Systematic review of public opinion of the ethical considerations of using social media as a data source for research




Poster session 1


Monday 24 October 2016 - 10:30 to 11:00


All authors in correct order:

Golder S1
1 Cochrane Adverse Effects Methods Group, UK
Presenting author and contact person

Presenting author:

Su Golder

Contact person:

Abstract text
Background: Social media are now increasingly being used as a source for the collection of data for health-related research. studies using social media may be included in systematic reviews. In addition, given the plethora of information on social media, social media may become a data source for systematic reviews providing insight into the patient experience or evidence on aspects such as adverse effects of an intervention. This brings about many ethical issues.

Objectives: To review systematically the research literature that has evaluated opinions on the ethical considerations of using social media as a data source for research or surveillance.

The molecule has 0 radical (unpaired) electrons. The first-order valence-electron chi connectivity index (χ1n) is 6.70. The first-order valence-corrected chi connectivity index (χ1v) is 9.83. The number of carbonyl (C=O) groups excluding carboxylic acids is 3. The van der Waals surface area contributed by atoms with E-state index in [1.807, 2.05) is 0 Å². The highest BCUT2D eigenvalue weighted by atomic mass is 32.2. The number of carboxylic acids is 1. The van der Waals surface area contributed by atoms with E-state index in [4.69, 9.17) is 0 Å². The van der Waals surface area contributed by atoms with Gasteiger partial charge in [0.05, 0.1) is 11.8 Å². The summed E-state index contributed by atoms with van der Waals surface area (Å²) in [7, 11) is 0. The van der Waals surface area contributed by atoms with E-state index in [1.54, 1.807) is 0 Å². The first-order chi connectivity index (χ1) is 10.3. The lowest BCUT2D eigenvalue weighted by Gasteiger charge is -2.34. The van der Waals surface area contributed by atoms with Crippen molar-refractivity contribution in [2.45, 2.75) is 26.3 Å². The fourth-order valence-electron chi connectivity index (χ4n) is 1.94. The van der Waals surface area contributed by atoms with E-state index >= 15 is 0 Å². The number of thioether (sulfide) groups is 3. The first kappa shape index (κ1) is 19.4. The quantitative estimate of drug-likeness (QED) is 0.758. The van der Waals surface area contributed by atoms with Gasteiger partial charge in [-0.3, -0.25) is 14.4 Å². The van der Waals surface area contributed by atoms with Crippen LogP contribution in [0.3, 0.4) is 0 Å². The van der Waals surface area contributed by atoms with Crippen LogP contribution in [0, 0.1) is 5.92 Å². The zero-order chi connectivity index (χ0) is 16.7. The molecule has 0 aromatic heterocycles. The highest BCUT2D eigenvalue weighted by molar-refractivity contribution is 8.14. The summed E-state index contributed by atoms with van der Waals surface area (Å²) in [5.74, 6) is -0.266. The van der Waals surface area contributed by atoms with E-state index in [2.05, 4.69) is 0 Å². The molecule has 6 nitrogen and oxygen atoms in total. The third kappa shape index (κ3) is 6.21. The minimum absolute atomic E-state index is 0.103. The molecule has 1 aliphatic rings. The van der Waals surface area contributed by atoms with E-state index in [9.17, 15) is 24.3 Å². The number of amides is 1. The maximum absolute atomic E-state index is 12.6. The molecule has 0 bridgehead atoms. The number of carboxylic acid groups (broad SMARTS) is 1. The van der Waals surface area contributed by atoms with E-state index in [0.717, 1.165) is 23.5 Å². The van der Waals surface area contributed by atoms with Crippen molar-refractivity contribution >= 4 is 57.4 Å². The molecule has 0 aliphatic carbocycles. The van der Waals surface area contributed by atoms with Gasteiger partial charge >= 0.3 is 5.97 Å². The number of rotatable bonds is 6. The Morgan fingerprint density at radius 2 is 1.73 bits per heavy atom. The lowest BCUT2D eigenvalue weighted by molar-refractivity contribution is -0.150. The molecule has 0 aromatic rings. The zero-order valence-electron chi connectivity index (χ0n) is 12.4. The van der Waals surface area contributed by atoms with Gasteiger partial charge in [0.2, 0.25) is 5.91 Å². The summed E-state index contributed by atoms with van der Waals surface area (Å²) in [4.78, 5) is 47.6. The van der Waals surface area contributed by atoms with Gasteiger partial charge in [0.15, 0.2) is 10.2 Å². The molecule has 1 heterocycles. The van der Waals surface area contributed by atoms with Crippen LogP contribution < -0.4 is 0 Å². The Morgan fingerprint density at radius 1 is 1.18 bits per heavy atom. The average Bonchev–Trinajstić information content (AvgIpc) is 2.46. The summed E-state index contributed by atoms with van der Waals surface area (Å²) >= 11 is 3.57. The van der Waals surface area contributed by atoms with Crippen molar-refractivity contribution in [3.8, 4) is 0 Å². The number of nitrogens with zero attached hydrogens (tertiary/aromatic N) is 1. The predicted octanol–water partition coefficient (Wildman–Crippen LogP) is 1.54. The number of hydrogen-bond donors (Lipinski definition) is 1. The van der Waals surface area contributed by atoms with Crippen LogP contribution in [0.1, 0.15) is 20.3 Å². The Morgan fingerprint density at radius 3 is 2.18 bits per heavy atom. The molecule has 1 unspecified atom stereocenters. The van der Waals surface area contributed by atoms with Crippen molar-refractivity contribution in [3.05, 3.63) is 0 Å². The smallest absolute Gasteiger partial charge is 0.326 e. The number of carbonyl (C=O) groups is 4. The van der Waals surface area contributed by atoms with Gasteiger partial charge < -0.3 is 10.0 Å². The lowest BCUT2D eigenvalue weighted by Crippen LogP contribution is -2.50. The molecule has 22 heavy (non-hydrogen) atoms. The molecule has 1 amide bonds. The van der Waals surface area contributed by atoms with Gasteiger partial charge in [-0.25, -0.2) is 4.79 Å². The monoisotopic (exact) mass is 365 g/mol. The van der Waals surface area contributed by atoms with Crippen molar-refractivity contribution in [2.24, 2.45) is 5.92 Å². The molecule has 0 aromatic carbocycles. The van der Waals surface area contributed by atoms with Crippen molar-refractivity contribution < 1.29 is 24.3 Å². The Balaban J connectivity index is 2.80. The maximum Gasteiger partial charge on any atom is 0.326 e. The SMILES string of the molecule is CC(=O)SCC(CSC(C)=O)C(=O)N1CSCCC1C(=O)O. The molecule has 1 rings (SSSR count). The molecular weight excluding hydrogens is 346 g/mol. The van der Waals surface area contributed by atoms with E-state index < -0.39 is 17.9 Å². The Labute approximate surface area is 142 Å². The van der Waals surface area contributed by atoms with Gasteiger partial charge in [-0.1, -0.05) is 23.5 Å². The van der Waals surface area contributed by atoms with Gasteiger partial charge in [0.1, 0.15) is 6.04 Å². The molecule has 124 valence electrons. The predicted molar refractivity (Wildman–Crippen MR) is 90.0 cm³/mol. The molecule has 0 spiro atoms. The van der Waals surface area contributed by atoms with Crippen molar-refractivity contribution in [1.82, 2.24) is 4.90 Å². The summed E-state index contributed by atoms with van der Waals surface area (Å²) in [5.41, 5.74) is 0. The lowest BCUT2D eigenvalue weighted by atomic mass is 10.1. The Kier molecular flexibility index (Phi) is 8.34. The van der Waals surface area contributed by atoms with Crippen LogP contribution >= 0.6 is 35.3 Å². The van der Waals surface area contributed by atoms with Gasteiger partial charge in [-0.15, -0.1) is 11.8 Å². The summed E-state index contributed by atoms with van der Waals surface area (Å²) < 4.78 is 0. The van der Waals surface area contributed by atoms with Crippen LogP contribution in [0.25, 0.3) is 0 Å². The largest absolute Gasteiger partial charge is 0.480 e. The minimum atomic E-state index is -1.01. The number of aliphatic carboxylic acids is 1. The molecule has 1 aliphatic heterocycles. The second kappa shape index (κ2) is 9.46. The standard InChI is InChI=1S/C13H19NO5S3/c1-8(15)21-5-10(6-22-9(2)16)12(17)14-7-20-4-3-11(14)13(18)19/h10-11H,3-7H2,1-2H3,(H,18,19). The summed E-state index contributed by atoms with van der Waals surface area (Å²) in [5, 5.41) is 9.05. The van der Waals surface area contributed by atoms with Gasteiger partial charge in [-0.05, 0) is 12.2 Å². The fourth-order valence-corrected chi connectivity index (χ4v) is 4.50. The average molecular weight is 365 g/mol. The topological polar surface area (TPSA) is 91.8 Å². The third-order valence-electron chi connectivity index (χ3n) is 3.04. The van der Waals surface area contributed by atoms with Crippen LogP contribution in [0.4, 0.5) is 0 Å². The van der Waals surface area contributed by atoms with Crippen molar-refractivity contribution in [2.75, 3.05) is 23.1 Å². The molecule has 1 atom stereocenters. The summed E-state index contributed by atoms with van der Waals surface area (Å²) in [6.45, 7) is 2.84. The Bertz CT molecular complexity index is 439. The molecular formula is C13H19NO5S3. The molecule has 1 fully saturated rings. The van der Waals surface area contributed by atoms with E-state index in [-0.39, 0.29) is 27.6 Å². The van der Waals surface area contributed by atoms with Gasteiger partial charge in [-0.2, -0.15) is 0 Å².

Methods: We used the SPIDER approach to define the inclusion criteria for the review. The SPIDER for this systematic review was as follows; S - Sample: any sample of people, P - Phenomenon of Interest: the opinions/views on the ethical implications of using of social media as a source to collect information or data or carry out surveillance by third parties, D - Design: any type of research, E - Evaluation: any information on opinions/views on the ethical implications R - Research type: qualitative (such as interviews or focus groups), quantitative (such as surveys or questionnaires with fixed responses only) or mixed methods (such as research that collates a combination of fixed and open-ended responses). Nineteen databases were searched in addition to reference checking, citation searches and contacting experts. An assessment of methodological quality was carried out, but no quality threshold was implemented. A thematic analysis was carried out on the included studies.

Results: Independently, two reviewers sifted 2934 records. Although a large number of studies were ordered, few met our inclusion criteria. Many studies were discursive or about subjects such as cyberbullying or grooming and child protection. Ethical issues arising from research using social media posts are dependent on the research context such as the type of data sought and by whom and the research purpose.

Conclusions: The authors will present a summary of opinions on the ethical issues arising from research using social media.